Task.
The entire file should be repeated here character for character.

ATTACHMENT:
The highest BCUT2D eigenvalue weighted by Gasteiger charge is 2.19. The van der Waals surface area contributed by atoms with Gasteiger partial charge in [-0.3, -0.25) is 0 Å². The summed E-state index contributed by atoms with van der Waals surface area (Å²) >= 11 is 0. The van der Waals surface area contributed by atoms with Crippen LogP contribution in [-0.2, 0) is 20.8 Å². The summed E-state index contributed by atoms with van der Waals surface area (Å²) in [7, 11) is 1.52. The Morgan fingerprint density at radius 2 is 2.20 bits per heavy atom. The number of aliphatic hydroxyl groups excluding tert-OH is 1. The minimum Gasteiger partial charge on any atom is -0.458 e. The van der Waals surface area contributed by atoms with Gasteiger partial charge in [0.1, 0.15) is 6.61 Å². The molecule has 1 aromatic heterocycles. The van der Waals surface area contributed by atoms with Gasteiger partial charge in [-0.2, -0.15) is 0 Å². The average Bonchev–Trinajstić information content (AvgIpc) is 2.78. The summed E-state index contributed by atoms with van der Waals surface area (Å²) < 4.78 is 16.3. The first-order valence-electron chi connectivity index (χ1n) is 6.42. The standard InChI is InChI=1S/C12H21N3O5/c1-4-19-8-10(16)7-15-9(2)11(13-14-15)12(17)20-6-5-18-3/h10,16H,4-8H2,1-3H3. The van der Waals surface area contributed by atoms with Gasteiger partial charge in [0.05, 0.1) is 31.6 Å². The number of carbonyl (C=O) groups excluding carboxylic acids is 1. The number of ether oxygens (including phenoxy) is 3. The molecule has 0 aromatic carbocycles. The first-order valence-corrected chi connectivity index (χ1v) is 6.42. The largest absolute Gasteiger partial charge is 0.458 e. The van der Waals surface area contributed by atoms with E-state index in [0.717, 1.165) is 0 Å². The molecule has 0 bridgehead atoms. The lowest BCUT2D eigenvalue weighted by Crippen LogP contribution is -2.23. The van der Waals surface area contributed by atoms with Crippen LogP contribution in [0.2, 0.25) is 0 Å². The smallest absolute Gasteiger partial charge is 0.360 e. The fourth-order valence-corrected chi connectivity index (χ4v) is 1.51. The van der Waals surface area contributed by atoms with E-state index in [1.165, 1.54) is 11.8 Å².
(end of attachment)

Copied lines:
The highest BCUT2D eigenvalue weighted by Gasteiger charge is 2.19. The van der Waals surface area contributed by atoms with Gasteiger partial charge in [-0.3, -0.25) is 0 Å². The summed E-state index contributed by atoms with van der Waals surface area (Å²) >= 11 is 0. The van der Waals surface area contributed by atoms with Crippen LogP contribution in [-0.2, 0) is 20.8 Å². The summed E-state index contributed by atoms with van der Waals surface area (Å²) in [7, 11) is 1.52. The Morgan fingerprint density at radius 2 is 2.20 bits per heavy atom. The number of aliphatic hydroxyl groups excluding tert-OH is 1. The minimum Gasteiger partial charge on any atom is -0.458 e. The van der Waals surface area contributed by atoms with Gasteiger partial charge in [0.1, 0.15) is 6.61 Å². The molecule has 1 aromatic heterocycles. The van der Waals surface area contributed by atoms with Gasteiger partial charge in [-0.2, -0.15) is 0 Å². The average Bonchev–Trinajstić information content (AvgIpc) is 2.78. The summed E-state index contributed by atoms with van der Waals surface area (Å²) < 4.78 is 16.3. The first-order valence-electron chi connectivity index (χ1n) is 6.42. The standard InChI is InChI=1S/C12H21N3O5/c1-4-19-8-10(16)7-15-9(2)11(13-14-15)12(17)20-6-5-18-3/h10,16H,4-8H2,1-3H3. The van der Waals surface area contributed by atoms with Gasteiger partial charge in [0.05, 0.1) is 31.6 Å². The number of carbonyl (C=O) groups excluding carboxylic acids is 1. The number of ether oxygens (including phenoxy) is 3. The molecule has 0 aromatic carbocycles. The first-order valence-corrected chi connectivity index (χ1v) is 6.42. The largest absolute Gasteiger partial charge is 0.458 e. The van der Waals surface area contributed by atoms with E-state index in [0.717, 1.165) is 0 Å². The molecule has 0 bridgehead atoms. The lowest BCUT2D eigenvalue weighted by Crippen LogP contribution is -2.23. The van der Waals surface area contributed by atoms with Crippen LogP contribution in [0.2, 0.25) is 0 Å². The smallest absolute Gasteiger partial charge is 0.360 e. The fourth-order valence-corrected chi connectivity index (χ4v) is 1.51. The van der Waals surface area contributed by atoms with E-state index in [1.165, 1.54) is 11.8 Å².